The first trading day for Liberty Media International Inc. was a down day for it and Liberty Media Corp., from which LMI spun off.
LMI series-A shares (NASDAQ symbol LBTYA) were trading at $37.06 apiece at about 4 p.m. (EST), down $1.44 (3.7%) from the stock’s price when it traded on a “when-issued” basis.
As expected, Liberty Media (L) also declined, by $1.92 (17%), to $9.28 per share at around the same time Tuesday.
Ted Henderson of Stifel Nicolaus Corp. began coverage of LMI with a “market outperform” rating and lowered Liberty to “market perform.”
“Given the three ways to invest with [Liberty chairman John] Malone, we recommend buying the operating businesses, letting the noise settle down and taking advantage of the uncertainty,” Henderson said in a note.
LMI contains such operating assets as 100% of Liberty Cablevision of Puerto Rico and stakes in cable operators in Japan, Europe and Central America.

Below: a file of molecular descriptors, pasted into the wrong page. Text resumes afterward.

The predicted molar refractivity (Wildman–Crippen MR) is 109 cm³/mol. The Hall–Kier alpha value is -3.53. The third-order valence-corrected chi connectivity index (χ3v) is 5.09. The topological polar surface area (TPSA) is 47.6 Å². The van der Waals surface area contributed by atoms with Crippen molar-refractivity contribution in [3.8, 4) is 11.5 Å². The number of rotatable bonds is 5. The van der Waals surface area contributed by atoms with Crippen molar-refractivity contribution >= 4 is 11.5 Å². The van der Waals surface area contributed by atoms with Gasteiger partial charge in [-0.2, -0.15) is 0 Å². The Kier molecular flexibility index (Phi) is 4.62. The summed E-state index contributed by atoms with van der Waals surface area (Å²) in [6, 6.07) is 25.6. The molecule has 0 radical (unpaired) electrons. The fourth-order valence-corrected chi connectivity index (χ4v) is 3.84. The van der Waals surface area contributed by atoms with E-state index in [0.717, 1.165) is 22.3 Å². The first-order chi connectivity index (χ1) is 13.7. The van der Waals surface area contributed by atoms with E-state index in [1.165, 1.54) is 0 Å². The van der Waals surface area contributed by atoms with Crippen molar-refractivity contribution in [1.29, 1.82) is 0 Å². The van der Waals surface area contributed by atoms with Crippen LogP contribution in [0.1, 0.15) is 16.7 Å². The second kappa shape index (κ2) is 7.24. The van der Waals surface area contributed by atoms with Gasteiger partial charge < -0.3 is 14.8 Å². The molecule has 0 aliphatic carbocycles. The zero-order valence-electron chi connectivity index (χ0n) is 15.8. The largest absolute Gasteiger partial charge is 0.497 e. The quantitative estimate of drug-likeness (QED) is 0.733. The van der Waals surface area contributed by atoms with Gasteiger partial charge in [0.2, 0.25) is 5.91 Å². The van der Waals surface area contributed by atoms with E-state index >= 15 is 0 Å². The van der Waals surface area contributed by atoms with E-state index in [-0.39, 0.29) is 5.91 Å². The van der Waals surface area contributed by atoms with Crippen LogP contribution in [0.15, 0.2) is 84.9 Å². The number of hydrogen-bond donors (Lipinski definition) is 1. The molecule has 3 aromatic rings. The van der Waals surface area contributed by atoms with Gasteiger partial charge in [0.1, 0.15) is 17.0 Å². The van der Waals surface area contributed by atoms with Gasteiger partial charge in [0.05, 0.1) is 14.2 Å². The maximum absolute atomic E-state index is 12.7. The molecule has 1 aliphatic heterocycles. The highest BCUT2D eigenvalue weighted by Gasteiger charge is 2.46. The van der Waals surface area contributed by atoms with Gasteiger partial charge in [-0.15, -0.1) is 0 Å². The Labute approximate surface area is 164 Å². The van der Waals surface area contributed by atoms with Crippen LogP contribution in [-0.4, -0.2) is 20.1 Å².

Another way to “invest with Malone” via operating assets is through European MSO UnitedGlobalCom Inc. (UCOMA), 55%-owned by Liberty. It was down only 7 cents (0.9%) to $7.74 per share at 4 p.m.
Fulcrum Global Partners LLC’s Richard Greenfield started LMI with a “sell” rating based on such near-term issues as possible sales by Liberty owners (who received LMI stock in the spinoff), “as it is a very different vehicle than Liberty,” and possible confusion between LMI and UCOMA, as he estimated that UCOMA represents about one-half of LMI’s net asset value.